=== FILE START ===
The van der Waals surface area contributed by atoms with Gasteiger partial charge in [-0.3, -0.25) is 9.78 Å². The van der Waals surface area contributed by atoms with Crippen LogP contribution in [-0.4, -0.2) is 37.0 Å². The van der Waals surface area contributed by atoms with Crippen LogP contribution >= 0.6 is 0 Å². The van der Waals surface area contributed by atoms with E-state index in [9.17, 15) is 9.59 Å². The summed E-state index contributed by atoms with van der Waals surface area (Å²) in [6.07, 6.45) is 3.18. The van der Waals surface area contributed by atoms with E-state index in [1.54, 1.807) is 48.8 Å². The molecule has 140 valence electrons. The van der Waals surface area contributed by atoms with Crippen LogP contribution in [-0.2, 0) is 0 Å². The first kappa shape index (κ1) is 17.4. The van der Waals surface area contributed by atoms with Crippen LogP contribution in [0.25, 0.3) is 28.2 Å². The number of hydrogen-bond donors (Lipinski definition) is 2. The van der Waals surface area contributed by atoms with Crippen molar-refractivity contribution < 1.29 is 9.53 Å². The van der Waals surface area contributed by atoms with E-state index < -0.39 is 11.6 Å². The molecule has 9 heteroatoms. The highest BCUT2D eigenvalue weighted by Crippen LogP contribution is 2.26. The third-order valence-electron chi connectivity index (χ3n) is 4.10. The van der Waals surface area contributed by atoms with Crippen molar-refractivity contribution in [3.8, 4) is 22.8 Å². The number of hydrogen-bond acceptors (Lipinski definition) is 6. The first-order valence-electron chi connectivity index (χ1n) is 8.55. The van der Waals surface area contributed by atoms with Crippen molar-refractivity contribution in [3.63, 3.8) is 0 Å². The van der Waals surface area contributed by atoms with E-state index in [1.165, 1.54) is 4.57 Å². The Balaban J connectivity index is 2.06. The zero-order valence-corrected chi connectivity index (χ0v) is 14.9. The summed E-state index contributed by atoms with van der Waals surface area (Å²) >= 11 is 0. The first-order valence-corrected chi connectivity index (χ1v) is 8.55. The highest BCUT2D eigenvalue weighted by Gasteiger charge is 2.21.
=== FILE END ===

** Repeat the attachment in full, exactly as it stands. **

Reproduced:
The van der Waals surface area contributed by atoms with Gasteiger partial charge in [-0.3, -0.25) is 9.78 Å². The van der Waals surface area contributed by atoms with Crippen LogP contribution in [-0.4, -0.2) is 37.0 Å². The van der Waals surface area contributed by atoms with Crippen LogP contribution >= 0.6 is 0 Å². The van der Waals surface area contributed by atoms with E-state index in [9.17, 15) is 9.59 Å². The summed E-state index contributed by atoms with van der Waals surface area (Å²) in [6.07, 6.45) is 3.18. The van der Waals surface area contributed by atoms with E-state index in [1.54, 1.807) is 48.8 Å². The molecule has 140 valence electrons. The van der Waals surface area contributed by atoms with Crippen LogP contribution in [-0.2, 0) is 0 Å². The first kappa shape index (κ1) is 17.4. The van der Waals surface area contributed by atoms with Crippen LogP contribution in [0.25, 0.3) is 28.2 Å². The number of hydrogen-bond donors (Lipinski definition) is 2. The van der Waals surface area contributed by atoms with Crippen molar-refractivity contribution < 1.29 is 9.53 Å². The van der Waals surface area contributed by atoms with E-state index < -0.39 is 11.6 Å². The molecule has 9 heteroatoms. The highest BCUT2D eigenvalue weighted by Crippen LogP contribution is 2.26. The third-order valence-electron chi connectivity index (χ3n) is 4.10. The van der Waals surface area contributed by atoms with Crippen molar-refractivity contribution in [3.8, 4) is 22.8 Å². The number of hydrogen-bond acceptors (Lipinski definition) is 6. The first-order valence-electron chi connectivity index (χ1n) is 8.55. The van der Waals surface area contributed by atoms with Crippen molar-refractivity contribution in [3.63, 3.8) is 0 Å². The van der Waals surface area contributed by atoms with E-state index in [1.165, 1.54) is 4.57 Å². The Balaban J connectivity index is 2.06. The zero-order valence-corrected chi connectivity index (χ0v) is 14.9. The summed E-state index contributed by atoms with van der Waals surface area (Å²) >= 11 is 0. The first-order valence-corrected chi connectivity index (χ1v) is 8.55. The highest BCUT2D eigenvalue weighted by Gasteiger charge is 2.21.